Image File history File links Broom_icon. ... Image File history File links Broom_icon. ... Prose is writing distinguished from poetry by its greater variety of rhythm and its closer resemblance to the patterns of everyday speech. ... This is a list of films belonging to the Blaxploitation genre. ... Many people have the name Abby. ... The Exorcist is an Academy Award-winning 1973 American horror and thriller film, adapted from the 1971 novel of the same name by William Peter Blatty, dealing with the demonic possession of a young girl, and her mother’s desperate attempts to win back her daughter through an exorcism conducted... William Horace Marshall (19 August 1924 – 11 June 2003) was an American actor, director and opera singer. ... This article does not cite any references or sources. ... Discothèque redirects here. ... Black Belt Jones is a 1974 action film. ... This article does not cite its references or sources. ... Jim Kelly (born May 5, 1946 in Paris, Kentucky) is an American actor and martial artist who achieved fame in the 1970s. ... Black Caesar is a 1973 blaxploitation film, starring Fred Williamson and Gloria Hendry. ... Fred The Hammer Williamson (born March 5, [[1938] is an American actor and former professional football player, a star defensive back in the AFL during the 1960s. ... Black Mama, White Mama is a 1972 blaxploitation film, starring Pam Grier and Margaret Markov, and directed by Eddie Romero. ... The Defiant Ones is a 1958 film which tells about two escaped prisoners who are shackled together, one white and one black, who must co-operate in order to survive. ... Pamela Suzette Grier (born May 26, 1949) is an iconic American actress. ... Margaret Markov (born 1951 in Yugoslavia) is a film and televison actress. ... Sir Sidney Poitier KBE, (IPA pronunciation: ) (born February 20, 1927), is an Academy Award-winning Bahamian American actor, film director, and activist. ... For other persons named Tony Curtis, see Tony Curtis (disambiguation). ... Black Shampoo is a 1976 drama film directed by Greydon Clark and starring John Daniels. ... Henry Warren Beatty (born March 30, 1937), better known as Warren Beatty, is an Academy Award and Golden Globe-winning American actor, producer, screenwriter, and director. ... Shampoo is a 1975 motion picture directed by Hal Ashby, and starring Warren Beatty, Julie Christie, Goldie Hawn, and Lee Grant. ... Blackenstein, also known as Black Frankenstein, is a 1973 blaxploitation horror film. ... Boris Karloff as Frankensteins Monster in Frankenstein (1931). ... Blacksnake is a 1972 film directed by Russ Meyer. ... For the baseball player, see Russ Meyer (baseball player). ... This article does not cite any references or sources. ... This article is about the novel. ... William Horace Marshall (19 August 1924 – 11 June 2003) was an American actor, director and opera singer. ... Philip Burne-Jones, The Vampire, 1897 Vampires are mythological or folkloric beings that subsist on human and/or animal lifeforce. ... Boss Nigger is a 1975 blaxploitation film directed by Jack Arnold. ... DUrville Martin (February 11, 1939-May 28, 1984) was an African-American actor and director from New York, New York known for playing Willie Green in the Rudy Ray Moore 1975 blaxploitation classic Dolemite in which he also directed the film. ... Fred The Hammer Williamson (born March 5, [[1938] is an American actor and former professional football player, a star defensive back in the AFL during the 1960s. ... This article does not cite any references or sources. ... The action-adventure movie Cleopatra Jones, starring Tamara Dobson as Cleopatra, was released in 1973. ... The action-adventure Blaxploitation movie Cleopatra Jones and the Casino of Gold starring Tamara Dobson as Cleopatra, was released in 1975. ... Coffy , Jack Hills 1973 movie about an African American woman vigilante, catapulted Pam Grier to stardom as one of blaxploitations biggest icons. ... Black Belt Jones is a 1974 action film. ... Foxy Brown movie poster Foxy Brown is a blaxploitation film from 1974, written and directed by Jack Hill. ... Get Christie Love! is a 1974 made-for-television film, starring Teresa Graves as an undercover female police detective who is determined to overthrow a drug ring. ... Coffy , Jack Hills 1973 movie about an African American woman vigilante, catapulted Pam Grier to stardom as one of blaxploitations biggest icons. ... Pamela Suzette Grier (born May 26, 1949) is an iconic American actress. ... Cotton Comes to Harlem is a 1970 blaxploitation film starring Godfrey Cambridge, Raymond St. ... Ossie Davis in The Green Pastures, photographed by Carl Van Vechten, 1951 Ossie Davis (December 18, 1917 – February 4, 2005) was an African American film actor, director and social activist. ... Raymond St. ... Godfrey MacArthur Cambridge (February 26, 1933 - November 29, 1976) was an American comedian and actor, who was especially popular in the late 1960s and early 1970s as a regular guest on The Merv Griffin Show and other talk shows. ... Alex Karras as Mongo in Blazing Saddles Blazing Saddles (1974) is a comedy directed by Mel Brooks and starring Cleavon Little and Gene Wilder, and released by Warner Brothers. ... Cleavon Little (June 1, 1939 - October 22, 1992) was an American actor, best known for his lead role in the 1974 Mel Brooks comedy Blazing Saddles and as the irreverent Dr. Jerry Noland in the early seventies series Temperatures Rising. He was born in Chickasha, Oklahoma, grew up in California... Roger Corman Roger William Corman (born April 5, 1926), sometimes nicknamed King of the Bs for his output of B-movies (though he himself rejects this appelation as inaccurate), is a prolific American producer and director of low-budget exploitation movies. ... Harland David Sanders, better known as Colonel Sanders (September 9, 1890 – December 16, 1980) was the founder of Kentucky Fried Chicken (KFC). ... Dr. Black, Mr. ... Bernard Terry Casey (born June 8, 1939) was an American Football player during the 1960s who later became an actor. ... For the mineral, see Dolomite. ... Rudy Ray Moore (born March 17, 1937 in Fort Smith, Arkansas) is an African-American comedian, singer, film actor, and film producer. ... DUrville Martin (February 11, 1939-May 28, 1984) was an African-American actor and director from New York, New York known for playing Willie Green in the Rudy Ray Moore 1975 blaxploitation classic Dolemite in which he also directed the film. ... The Human Tornado was the sequal to Dolomite. ... Ebony, Ivory & Jade is a 1976 film by director Cirio Santiago, made in Manila, Phillipines. ... Cirio H. Santiago is a prolific Filipino film producer, director, writer and cinematographer. ... Foxy Brown movie poster Foxy Brown is a blaxploitation film from 1974, written and directed by Jack Hill. ... Pamela Suzette Grier (born May 26, 1949) is an iconic American actress. ... Get Christie Love! is a 1974 made-for-television film, starring Teresa Graves as an undercover female police detective who is determined to overthrow a drug ring. ... Hammer is a 1972 blaxploitation film directed by Bruce Clark. ... Fred The Hammer Williamson (born March 5, [[1938] is an American actor and former professional football player, a star defensive back in the AFL during the 1960s. ... A hitman (alternately, hit man) is a hired assassin, often by organized crime. ... For the 2000 remake with Sylvester Stallone see Get Carter (2000 film) Get Carter is a 1971 British crime film, directed by Mike Hodges and starring Michael Caine as Jack Carter, a gangster who sets out to avenge the death of his brother. ... The Mack is a 1970s blaxploitation movie starring Max Julien and Richard Pryor. ... Mandingo is a 1975 film, based on the book Mandingo by Kyle Onstott, about an African slave in the 1840s United States who is trained as a prize fighter by his owner. ... The American Civil War was fought in the United States from 1861 until 1865 between the northern states, popularly referred to as the U.S., the Union, the North, or the Yankees; and the seceding southern states, commonly referred to as the Confederate States of America, the CSA, the Confederacy... Drum is the 1976 sequel to the movie Mandingo, and released by United Artists. ... Human male anatomy The testicles, known medically as testes (singular testis), are the male generative glands in animals. ... Shaft is a 1971 Academy Award winning film directed by Gordon Parks. ... Gordon Parks at Civil Rights March on Washington, 1963. ... Richard Roundtree Richard Roundtree (born July 9, 1942 in New Rochelle, New York) is an African American actor and hero famous for portraying John Shaft in the film Shaft (1971) and in its two sequels: Shafts Big Score in 1972, and Shaft in Africa in 1973. ... 007 redirects here. ... For other uses, see Dirty Harry (disambiguation). ... For the American arctic explorer, see Isaac Israel Hayes Isaac Lee Hayes (born August 20, 1942, in Covington, Tennessee) is an American soul and funk singer, songwriter, musician, record producer, arranger, and actor best known as the voice of Chef on the Emmy-winning animated sitcom South Park. ... Academy Award The Academy Awards, popularly known as the Oscars, are the most prominent and most watched film awards ceremony in the world. ... Construction of the Thomas Jefferson Building, from July 8, 1888 to May 15, 1894. ... Shafts Big Score, released in 1972, is the second film in the trilogy in which actor Richard Roundtree starred as the private-eye, John Shaft. ... Shaft in Africa, released in 1973, is the third film in the trilogy of films that starred actor Richard Roundtree as John Shaft. ... Shaft is a 2000 movie that was directed by John Singleton. ... The action movie Sheba, Baby, starring Pam Grier as Sheba Shayne, was released in 1975. ... Space Is the Place is an 82-minute film made in 1974. ... Sparkle is a 1976 blaxploitation film directed by Sam OSteen and released by Warner Bros. ... Post of film Superfly is a 1972 (see 1972 in film) blaxploitation film known primarily for its soundtrack by soul singer Curtis Mayfield (see Superfly (soundtrack)). In fact, Superfly is the only movie ever to have been outgrossed by its soundtrack. ... Gordon Parks, Jr. ... Curtis Mayfield (June 3, 1942 – December 26, 1999) was an American soul, funk and R&B singer, songwriter and guitarist best known for his anthemic music with The Impressions and composing the soundtrack to the blaxploitation film Superfly. ... Sweet Sweetbacks Baadasssss Song was a 1971 independent film written, produced, scored, directed by, and starring Melvin Van Peebles. ... Melvin Van Peebles, circa 2001, as seen in the documentary The Real Deal (What it Was. ... Three the Hard Way was a 1974 action film starring Fred Williamson, Jim Brown, and Jim Kelly, written by Eric Berkovici and Jerrold L. Ludwig and directed by Gordon Parks, Jr. ... Iceberg Slim (August 4, 1918 – April 28, 1992), also known as Robert Beck and born as Robert Lee Maupin, was an African American writer who started out as a pimp and whose writings were particularly successful among black audiences; his descriptions of the pimp lifestyle had considerable influence on African... Trouble Man could refer to either a song Trouble Man, or a 1972 movie Trouble Man This is a disambiguation page — a navigational aid which lists pages that might otherwise share the same title. ... Truck Turner is a 1974 blaxploitation film, starring Isaac Hayes and Yaphet Kotto, and directed by Johnathan Kaplan. ... DVD cover Watermelon Man is a 1970 comedy-drama film directed by Melvin Van Peebles and based on the book The Night the Sun Came out on Happy Hollow Lane by Herman Raucher. ... Herman Raucher Herman Raucher (born April 13, 1928 in Brooklyn, New York) is an American author who has written several novels and screenplays, among them the popular Summer of 42 and The Great Santini. ... Melvin Van Peebles, circa 2001, as seen in the documentary The Real Deal (What it Was. ... Willie Dynamite is a blaxploitation film which features Roscoe Orman (of Sesame Street fame) as a pimp who lives the life. This film, unlike Superfly, is more dramatic to which someone intervenes. ... 007 redirects here. ... Live and Let Die is the 8th film in the British James Bond series and the first to star Roger Moore as MI6 agent James Bond. ...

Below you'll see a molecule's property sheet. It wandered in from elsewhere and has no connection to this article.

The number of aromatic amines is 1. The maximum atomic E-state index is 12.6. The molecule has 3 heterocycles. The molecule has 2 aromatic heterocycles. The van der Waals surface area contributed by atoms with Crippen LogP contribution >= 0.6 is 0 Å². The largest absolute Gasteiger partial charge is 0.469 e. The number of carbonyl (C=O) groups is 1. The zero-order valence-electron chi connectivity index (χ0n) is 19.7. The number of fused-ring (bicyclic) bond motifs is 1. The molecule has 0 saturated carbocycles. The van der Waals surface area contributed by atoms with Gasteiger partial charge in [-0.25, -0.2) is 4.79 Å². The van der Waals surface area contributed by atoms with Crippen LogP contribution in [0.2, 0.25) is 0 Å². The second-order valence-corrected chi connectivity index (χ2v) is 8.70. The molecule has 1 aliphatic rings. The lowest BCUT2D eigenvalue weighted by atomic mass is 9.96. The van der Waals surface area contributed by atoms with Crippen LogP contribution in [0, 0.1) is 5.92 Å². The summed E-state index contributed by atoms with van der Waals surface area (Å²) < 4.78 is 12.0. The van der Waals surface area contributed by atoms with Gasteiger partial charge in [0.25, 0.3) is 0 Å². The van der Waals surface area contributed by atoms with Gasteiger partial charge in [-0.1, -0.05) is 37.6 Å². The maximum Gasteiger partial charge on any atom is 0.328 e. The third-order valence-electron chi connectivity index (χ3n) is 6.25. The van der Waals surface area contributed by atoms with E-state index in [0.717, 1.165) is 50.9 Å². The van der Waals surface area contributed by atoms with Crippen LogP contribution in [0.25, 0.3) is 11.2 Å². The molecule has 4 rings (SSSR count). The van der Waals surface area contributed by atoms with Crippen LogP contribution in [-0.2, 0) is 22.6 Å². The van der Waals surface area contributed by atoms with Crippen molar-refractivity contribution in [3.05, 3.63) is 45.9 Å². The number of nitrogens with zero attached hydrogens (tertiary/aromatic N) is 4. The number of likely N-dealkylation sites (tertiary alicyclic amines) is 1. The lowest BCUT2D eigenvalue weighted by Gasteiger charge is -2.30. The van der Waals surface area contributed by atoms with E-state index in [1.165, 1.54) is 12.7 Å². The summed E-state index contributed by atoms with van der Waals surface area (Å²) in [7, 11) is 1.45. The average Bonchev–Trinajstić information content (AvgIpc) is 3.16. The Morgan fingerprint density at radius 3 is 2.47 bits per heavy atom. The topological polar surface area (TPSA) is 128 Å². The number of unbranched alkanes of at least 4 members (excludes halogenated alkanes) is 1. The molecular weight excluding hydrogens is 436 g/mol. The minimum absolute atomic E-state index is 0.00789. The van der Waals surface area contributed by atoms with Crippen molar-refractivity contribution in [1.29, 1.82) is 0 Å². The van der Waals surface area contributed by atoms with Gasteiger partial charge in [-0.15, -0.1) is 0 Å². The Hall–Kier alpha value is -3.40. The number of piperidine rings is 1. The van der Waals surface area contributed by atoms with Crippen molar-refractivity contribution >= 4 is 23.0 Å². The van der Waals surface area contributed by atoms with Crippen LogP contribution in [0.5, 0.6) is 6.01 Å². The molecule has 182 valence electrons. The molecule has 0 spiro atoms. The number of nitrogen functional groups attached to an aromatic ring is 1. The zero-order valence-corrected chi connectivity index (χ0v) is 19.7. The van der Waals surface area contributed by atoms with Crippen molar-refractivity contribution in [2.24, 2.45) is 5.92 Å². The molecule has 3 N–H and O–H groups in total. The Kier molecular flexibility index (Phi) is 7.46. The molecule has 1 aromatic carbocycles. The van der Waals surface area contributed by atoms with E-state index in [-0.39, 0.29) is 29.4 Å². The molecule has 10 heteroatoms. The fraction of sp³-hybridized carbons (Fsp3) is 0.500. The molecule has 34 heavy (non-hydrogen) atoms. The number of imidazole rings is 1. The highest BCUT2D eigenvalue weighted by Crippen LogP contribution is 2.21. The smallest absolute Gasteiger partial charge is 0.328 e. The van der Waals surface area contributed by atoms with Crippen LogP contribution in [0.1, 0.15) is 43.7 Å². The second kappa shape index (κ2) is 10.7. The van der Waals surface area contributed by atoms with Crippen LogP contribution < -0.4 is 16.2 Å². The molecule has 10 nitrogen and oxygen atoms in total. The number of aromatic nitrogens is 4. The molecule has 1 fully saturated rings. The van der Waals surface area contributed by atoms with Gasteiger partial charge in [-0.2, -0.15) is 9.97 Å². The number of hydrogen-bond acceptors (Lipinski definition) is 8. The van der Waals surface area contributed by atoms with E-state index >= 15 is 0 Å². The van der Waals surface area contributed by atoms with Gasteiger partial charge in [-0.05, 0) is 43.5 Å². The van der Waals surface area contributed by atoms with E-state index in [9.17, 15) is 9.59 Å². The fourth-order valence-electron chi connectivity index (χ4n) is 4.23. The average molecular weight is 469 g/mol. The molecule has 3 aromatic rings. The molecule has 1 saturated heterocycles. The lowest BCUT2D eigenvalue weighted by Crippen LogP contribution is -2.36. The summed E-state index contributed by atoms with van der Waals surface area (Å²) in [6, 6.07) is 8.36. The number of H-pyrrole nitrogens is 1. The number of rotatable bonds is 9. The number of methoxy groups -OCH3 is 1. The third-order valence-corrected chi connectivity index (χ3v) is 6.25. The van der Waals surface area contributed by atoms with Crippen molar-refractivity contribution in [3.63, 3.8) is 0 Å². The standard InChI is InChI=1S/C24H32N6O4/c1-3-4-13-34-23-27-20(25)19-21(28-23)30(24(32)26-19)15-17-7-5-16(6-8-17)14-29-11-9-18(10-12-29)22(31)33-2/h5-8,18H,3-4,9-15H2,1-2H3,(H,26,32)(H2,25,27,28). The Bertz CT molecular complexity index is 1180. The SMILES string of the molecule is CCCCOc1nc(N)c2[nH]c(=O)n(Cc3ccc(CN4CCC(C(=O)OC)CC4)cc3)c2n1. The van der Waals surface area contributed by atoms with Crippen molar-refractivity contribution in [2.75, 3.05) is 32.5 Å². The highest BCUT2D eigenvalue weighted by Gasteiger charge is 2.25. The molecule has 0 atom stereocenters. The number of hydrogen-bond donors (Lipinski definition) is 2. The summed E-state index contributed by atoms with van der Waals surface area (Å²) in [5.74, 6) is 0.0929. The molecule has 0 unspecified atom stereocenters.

Later media references